We had another post for today, which we will share later, but in light of yesterday’s tragic shootings at two Jewish institutions in Kansas City, we offer only our prayers for the families impacted by this terrible act of violence. Places like the Jewish Community Center, open to all and committed to bettering our world, should be safe havens for everyone. An attack like this shakes us all to the core.
Particularly on the eve of Passover, we pray for freedom from violence and terror. We pray for safety, security, and over and over we will pray for shalom – at Passover, and always; in Overland Park, and everywhere.
Every year, when mid-March rolls around, the minds of so many turn to the NCAA basketball tournament and “March Madness.” Offices around the country start internal competitions to see who can pick the best bracket, and for a few weekends, we all scream at our television sets in an attempt to somehow cause the teams we picked to come out on top.
This year, to honor that competitive spirit, the ISJL has put together a little bracket of our own. Not related to basketball, this bracket will match up some of our favorite Jewish heroes, from the Bible and beyond. Our selection committee (the Education Department of the ISJL) discussed many Jewish heroes resumes, examining Torah, Talmud, and Midrash, and we have found 8 who have made it into our tournament.
Throughout March and early April, we will periodically be matching up two of these heroes, and one of our bracketologists (Southern & Jewish bloggers) will be calling the play by play, and determining in each case will move on, and who will not….
The first match up will be later this week! STAY TUNED and welcome to MENSCH MADNESS!
This blog post comes from Linnea Hurst, who interned in the ISJL’s Community Engagement department last summer.
I wasn’t raised with religion. Growing up, I always learned about religion through my friends or communities I have lived in—including through my internship experience at the ISJL last summer, where I gained a much richer understanding of Judaism.
This winter, my religious education took a new twist. I had the opportunity to travel around Spain after studying abroad in London. The first stop on my Spanish adventure was a sleepy medium-sized Southern city named Córdoba. To my surprise, I learned that in the 10th century Córdoba was the largest city in Western Europe, boasting 500,000 inhabitants. Even more spectacular than this fact was the fact that at the request of King Alfonzo, Jewish, Christian, and Muslim scholars were all brought to his court in Córdoba to learn together and translate books from Arabic and Hebrew into Latin.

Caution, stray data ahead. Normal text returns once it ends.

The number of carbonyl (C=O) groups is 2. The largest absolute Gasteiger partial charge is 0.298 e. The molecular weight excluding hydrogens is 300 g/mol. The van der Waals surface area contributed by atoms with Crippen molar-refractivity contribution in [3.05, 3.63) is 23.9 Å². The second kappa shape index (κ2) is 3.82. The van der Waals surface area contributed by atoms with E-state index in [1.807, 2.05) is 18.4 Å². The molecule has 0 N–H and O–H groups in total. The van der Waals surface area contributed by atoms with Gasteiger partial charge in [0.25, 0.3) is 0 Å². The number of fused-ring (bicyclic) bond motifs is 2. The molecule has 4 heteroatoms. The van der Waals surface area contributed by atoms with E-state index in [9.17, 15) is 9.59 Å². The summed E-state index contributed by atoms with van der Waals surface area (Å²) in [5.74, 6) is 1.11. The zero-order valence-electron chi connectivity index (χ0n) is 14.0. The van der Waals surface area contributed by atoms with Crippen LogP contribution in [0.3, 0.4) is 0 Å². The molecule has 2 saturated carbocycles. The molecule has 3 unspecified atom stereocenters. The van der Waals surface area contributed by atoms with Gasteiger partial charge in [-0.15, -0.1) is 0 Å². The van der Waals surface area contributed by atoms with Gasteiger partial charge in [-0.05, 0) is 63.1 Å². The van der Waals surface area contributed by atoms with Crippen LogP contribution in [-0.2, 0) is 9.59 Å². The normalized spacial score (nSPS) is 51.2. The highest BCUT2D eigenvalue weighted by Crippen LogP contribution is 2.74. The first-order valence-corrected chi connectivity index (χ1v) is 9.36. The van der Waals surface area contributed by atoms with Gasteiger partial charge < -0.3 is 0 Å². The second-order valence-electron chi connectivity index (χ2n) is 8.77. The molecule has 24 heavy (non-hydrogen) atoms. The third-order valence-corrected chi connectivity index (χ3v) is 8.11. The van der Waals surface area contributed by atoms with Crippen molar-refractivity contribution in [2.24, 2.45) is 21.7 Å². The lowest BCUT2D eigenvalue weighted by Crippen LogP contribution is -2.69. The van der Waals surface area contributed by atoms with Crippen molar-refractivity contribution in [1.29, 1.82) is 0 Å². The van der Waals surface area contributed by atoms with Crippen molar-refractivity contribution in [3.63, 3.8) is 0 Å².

These three religions clearly existed in Córdoba without serious strife during the 10th century; a fact that today seems far-fetched. Although there is no synagogue left in the city, there is a large mosque which dates back to 784. Yet as with almost all non-Christian religions sites in Spain, something was built atop this mosque: in this case, a large cathedral sits smack dab in the middle. The contrasting architectural styles of the Cathedral and the Mosque depicts how although the Jews, Muslims, and Christians learned from each other as scholars in Córdoba in the 10th century this peace did not last long.
Jews and Muslims were expelled from Spain in the 15th century. Only a lucky few synagogues and mosques, such as the mosque I saw in Córdoba, did not get completely destroyed.
When I reached central Spain, I still had not seen a synagogue and was curious if there were any still in the country. Jewish life seemed more like a memory there. In every city I visited in Southern Spain, there was a “Jewish Quarter,” where a thriving Jewish community had once lived very long ago, and none remained. When I visited the city of Toledo, which used to be Spain’s capital before Madrid, I finally found something more than a sign saying “barrio Judío”. In Toledo I visited Synagogue El Transito, founded in 1356 by Samuel ha-Levi Abulafia who was the Treasurer to Peter of Castile. The building was not big, but as soon as I entered I could not take my eyes away from the ornate stucco decorations covering the walls. As I got closer I noticed that the walls were beautifully inscribed with both Hebrew and Arabic, a testament to the close ties between Judaism and Arabic culture in medieval Spain. The synagogue was temporarily turned into a Catholic Church after the expulsion of the Jews.
Leaving Spain was hard, and on the last day I decided I needed just one more adventure, just one more new city. I took a day trip to Segovia, where I spent all day entranced by the larger than life cathedral and imposing yet beautiful medieval castle. It wasn’t until the sun had set that I chanced upon a landmark from Segovia’s 14th century Jewish community. I was following a hiking trail back down a hill where I had watched the sunset when I came across two large pits with stone slabs. I knew immediately they must be something very old and very important and I just had to figure out what. Not far from the slabs were historical signs mostly in Spanish but with a little English. “Old Jewish Burial Ground…” the title read. It turns out that the Jewish quarter of Segovia, which was right across from this hill, was where the burial procession would originate.
I don’t know if I would have looked for those hidden remnants of Jewish life if not for my summer in the South, working for a Jewish organization. That was one great exposure to culture, which many might find unexpected; and now this, learning about three religions simply by walking the old medieval streets of Spain, where I learned there is something about being right there, something about the weight of history, that is truly unique.